. . . l Sole. She had a particular dislike for Vittorio because of his behaviour in class, along with his constant absences. But when his mothers affair becomes common knowledge around the town, La Maestra feels pity for the young boy.
Knowing that the older boys are after him, she asks him to stay after school and sweep the floors or do other chores in the classroom. Eventually, their silent friendship grows to that of a mother-son relationship. Seeing that Vittorio has changed his classroom habits, La Maestra begins reading him stories from a book called Lives of the Saints. It is filled with the stories of many saints and the good deeds they had done. Vittorio likes the book so much that he brings it home with him sometimes, fascinated with the tales. On the day before he leaves before America, she gives him the book to keep.
“I hope youll live by it,” she says. “I hope youll follow their example”(172). Without a doubt, the most loyal and caring person in this story (excluding his mother) is Fabrizio. Throughout the novel, we see that Fabrizios life is not an easy one. He comes from one of the poorest families in the community, and his father, being an alcoholic, beats him regularly.
Despite his dismal home life, he still manages to act cheerful and friendly around Vittorio. The defining moment in their friendship is when Fabrizio saves Vitto from the gang of boys on the mountain. Fabrizio willingly sacrificed himself for the sake of Vittorios safety, throwing his body into an angry mob of bigger and stronger boys. Perhaps it is his experiences with his father that made him so tough and courageous. In any case, Vittorio never really appreciates his loyal friend until his last day in Valle del Sole, when Fabrizio gives him his most precious possession, his jackknife.
They become spit brothers and vow that they will meet again someday in America. The element of evil has not been left behind in the text. We find it on nearly every page, lurking in the shadows of every crevice Vittorio uncovers. It first comes in the form of a blue-eyed stranger, who shatters Cristis innocence, and conceivably the innocence of Valle del Sole.
We later find evil in the local women who spread gossip around town and look at Vittorios family with disgust. The final (and most important) element of evil is found on the ship, while heading towards America. Its name is Dr. Cosabene, who is a victim of alcohol.
After being introduced to the doctor at the last meal, Vittorio and his mother took an immediate disliking to him; he seemed to ask too many questions. “I didnt mean to upset la signora- but I wonder why a woman in her state would travel?Why not wait another month or two, and have the baby at home?”(211). After the large meal, the doctor remained in the dining hall with his own bottle of wine and found a spot on a couch to lie down. He seemed to be accustomed to having storms on the ship, and refused to return to his room. A few hours later, when Vittorio comes rushing back for the doctor to tell him of his mothers pains, he is uninterested. “My mother wants you to come”, says the young boy.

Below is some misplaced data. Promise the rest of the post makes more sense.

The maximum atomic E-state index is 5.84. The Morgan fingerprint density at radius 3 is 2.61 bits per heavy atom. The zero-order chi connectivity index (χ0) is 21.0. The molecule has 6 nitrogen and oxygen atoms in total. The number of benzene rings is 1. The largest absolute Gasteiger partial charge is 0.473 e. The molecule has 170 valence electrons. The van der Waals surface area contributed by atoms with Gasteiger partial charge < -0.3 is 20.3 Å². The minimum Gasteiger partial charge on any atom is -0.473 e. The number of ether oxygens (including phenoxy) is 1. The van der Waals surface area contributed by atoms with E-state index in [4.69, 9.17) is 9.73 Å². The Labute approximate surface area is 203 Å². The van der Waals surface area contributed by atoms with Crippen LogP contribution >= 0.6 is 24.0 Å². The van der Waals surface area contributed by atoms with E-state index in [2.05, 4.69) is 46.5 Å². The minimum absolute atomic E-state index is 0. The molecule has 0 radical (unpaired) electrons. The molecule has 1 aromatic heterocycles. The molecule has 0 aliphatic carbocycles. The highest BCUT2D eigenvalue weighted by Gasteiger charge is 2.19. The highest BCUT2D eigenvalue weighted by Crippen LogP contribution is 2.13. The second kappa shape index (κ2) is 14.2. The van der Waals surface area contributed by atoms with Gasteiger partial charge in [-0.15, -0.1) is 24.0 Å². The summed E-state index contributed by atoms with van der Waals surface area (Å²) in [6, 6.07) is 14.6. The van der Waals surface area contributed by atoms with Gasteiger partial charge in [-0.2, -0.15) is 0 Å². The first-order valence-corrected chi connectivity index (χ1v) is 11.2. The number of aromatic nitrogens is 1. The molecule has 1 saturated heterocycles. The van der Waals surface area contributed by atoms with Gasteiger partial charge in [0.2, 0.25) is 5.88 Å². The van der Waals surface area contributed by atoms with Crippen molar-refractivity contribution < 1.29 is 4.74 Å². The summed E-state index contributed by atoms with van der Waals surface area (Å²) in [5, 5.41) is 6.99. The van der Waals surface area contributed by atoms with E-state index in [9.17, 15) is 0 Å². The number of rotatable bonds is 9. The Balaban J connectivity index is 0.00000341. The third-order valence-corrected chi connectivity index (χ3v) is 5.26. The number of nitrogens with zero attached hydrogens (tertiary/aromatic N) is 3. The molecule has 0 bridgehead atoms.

“Leave me alone”, replies the doctor in a drunken stupor. “Youre that womans son, arent you, the pregnant one who thinks shes a princess” (221). When the doctor is finally convinced to check up on Cristina, he only makes matters worse. Upon his arrival in Vittos room, Cristina notices his condition and says:”You smell-like a liquor factory” (225).
He takes no notice of these remarks, showing no concern for the life of the baby or Cristi. Although he manages to deliver the baby, we find that Vittorios mother has died during the night due to excessive bleeding. Dr. Cosabenes ignorance has brought death and pain to a family that has been reduced to two, a young boy and his little sister. Vitto will no longer have a normal life.
He has no mother or father. He has no money, and he has nowhere to live. Consequently, he has a newborn child to look after. Where has his childhood gone?It looks as though the doctor has taken it from him, and he will never get it back.
One thing remains certainVittorio Innocente will never look through the eyes of a child again.